2.5.   Adjustments to the United Nations Convention on the Law of the Sea (UNCLOS)

Under the Convention, coastal states have no authority over vessels transiting along their coastlines but not flying the flag of that state and remaining outside its territorial waters (i.e. within the exclusive economic zone or on the open sea). They may not require a vessel that represents a threat to the environment to seek shelter. The Convention consequently is no longer in touch with maritime reality. The Commission must, as a matter of urgency, be given a negotiating mandate by the Council. The coastal state concerned is in the best position to monitor any vessel causing problems along its coasts, and should be empowered to respond as necessary to exceptional circumstances.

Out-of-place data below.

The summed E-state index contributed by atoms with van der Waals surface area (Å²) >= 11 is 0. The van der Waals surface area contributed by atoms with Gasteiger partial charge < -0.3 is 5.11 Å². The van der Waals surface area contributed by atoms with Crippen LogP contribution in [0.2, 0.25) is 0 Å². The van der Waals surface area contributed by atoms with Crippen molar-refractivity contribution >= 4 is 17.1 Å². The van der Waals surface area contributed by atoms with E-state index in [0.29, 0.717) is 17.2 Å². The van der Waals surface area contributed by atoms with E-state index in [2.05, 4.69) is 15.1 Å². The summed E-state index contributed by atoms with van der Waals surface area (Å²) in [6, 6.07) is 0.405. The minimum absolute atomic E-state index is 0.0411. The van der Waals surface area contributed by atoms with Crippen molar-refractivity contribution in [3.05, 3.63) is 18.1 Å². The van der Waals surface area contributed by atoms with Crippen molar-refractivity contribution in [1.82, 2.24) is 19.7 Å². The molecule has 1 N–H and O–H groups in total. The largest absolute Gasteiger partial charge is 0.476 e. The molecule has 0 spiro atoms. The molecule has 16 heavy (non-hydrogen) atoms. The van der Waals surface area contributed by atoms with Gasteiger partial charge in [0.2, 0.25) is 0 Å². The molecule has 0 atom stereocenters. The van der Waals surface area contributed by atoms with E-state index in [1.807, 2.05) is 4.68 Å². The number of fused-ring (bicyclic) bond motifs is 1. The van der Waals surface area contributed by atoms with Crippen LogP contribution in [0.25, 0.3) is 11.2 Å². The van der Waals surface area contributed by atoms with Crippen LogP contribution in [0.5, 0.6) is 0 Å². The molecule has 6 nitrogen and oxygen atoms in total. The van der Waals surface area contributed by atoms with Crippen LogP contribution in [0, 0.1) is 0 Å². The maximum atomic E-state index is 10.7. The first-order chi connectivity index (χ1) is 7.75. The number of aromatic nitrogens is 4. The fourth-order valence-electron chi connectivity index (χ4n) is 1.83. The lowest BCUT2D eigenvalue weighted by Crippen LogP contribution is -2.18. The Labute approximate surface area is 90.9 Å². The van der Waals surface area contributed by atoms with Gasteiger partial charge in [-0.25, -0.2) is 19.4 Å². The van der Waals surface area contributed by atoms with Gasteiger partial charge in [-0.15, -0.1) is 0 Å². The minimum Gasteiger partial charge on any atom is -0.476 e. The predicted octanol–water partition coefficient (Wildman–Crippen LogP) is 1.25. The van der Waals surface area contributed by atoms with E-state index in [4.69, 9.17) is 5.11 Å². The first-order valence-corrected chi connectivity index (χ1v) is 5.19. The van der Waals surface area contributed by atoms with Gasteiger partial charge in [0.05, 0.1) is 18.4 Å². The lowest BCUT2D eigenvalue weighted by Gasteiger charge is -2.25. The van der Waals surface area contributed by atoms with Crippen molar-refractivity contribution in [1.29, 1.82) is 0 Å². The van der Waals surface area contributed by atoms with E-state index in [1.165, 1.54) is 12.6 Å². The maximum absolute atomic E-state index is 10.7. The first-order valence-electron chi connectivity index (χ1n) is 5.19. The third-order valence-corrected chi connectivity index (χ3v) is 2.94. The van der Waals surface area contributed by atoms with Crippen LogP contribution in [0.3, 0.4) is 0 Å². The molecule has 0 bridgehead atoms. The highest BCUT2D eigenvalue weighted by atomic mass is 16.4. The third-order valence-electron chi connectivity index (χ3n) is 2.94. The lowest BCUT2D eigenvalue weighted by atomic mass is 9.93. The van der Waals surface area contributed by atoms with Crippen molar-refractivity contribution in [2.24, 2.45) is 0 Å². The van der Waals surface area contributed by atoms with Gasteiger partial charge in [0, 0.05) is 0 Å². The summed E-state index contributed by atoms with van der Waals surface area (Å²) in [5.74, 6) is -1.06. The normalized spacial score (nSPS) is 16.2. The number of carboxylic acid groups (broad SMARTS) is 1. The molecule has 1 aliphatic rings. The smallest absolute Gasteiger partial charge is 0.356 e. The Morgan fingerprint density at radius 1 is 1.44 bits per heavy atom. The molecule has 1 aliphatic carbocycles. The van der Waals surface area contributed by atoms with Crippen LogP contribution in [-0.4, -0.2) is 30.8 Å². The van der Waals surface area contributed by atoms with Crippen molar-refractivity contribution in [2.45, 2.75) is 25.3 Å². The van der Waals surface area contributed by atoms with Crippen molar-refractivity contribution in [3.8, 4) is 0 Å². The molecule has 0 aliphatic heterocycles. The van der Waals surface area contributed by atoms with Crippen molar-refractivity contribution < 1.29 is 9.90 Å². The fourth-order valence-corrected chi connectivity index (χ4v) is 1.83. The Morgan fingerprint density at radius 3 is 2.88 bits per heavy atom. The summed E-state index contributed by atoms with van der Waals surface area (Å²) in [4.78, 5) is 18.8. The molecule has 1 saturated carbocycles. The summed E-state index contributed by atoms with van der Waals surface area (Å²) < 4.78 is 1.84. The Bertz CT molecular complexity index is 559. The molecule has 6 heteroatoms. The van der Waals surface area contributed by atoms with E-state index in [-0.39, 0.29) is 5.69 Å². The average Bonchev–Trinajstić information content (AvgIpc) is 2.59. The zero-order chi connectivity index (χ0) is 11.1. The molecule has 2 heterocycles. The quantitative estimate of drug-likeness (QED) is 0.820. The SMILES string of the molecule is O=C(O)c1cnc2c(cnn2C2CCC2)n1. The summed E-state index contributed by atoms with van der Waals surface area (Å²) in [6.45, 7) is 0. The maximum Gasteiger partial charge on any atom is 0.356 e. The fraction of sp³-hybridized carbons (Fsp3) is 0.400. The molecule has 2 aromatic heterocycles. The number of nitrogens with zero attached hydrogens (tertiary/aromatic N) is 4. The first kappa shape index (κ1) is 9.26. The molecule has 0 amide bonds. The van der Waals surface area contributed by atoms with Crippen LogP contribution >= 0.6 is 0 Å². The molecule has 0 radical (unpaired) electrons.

OPINION OF THE COMMITTEE ON INDUSTRY, EXTERNAL TRADE, RESEARCH AND ENERGY

11 June 2003

for the Committee on Regional Policy, Transport and Tourism

on improving safety at sea in response to the Prestige accident

(2003/2066(INI))

Draftsman: Josu Ortuondo Larrea

PROCEDURE

The Committee on Industry, External Trade, Research and Energy appointed Josu Ortuondo Larrea draftsman at its meeting of 24 April 2003.

It considered the draft opinion at its meetings of 22 May and10 June 2003.

At the last meeting it adopted the following conclusions unanimously.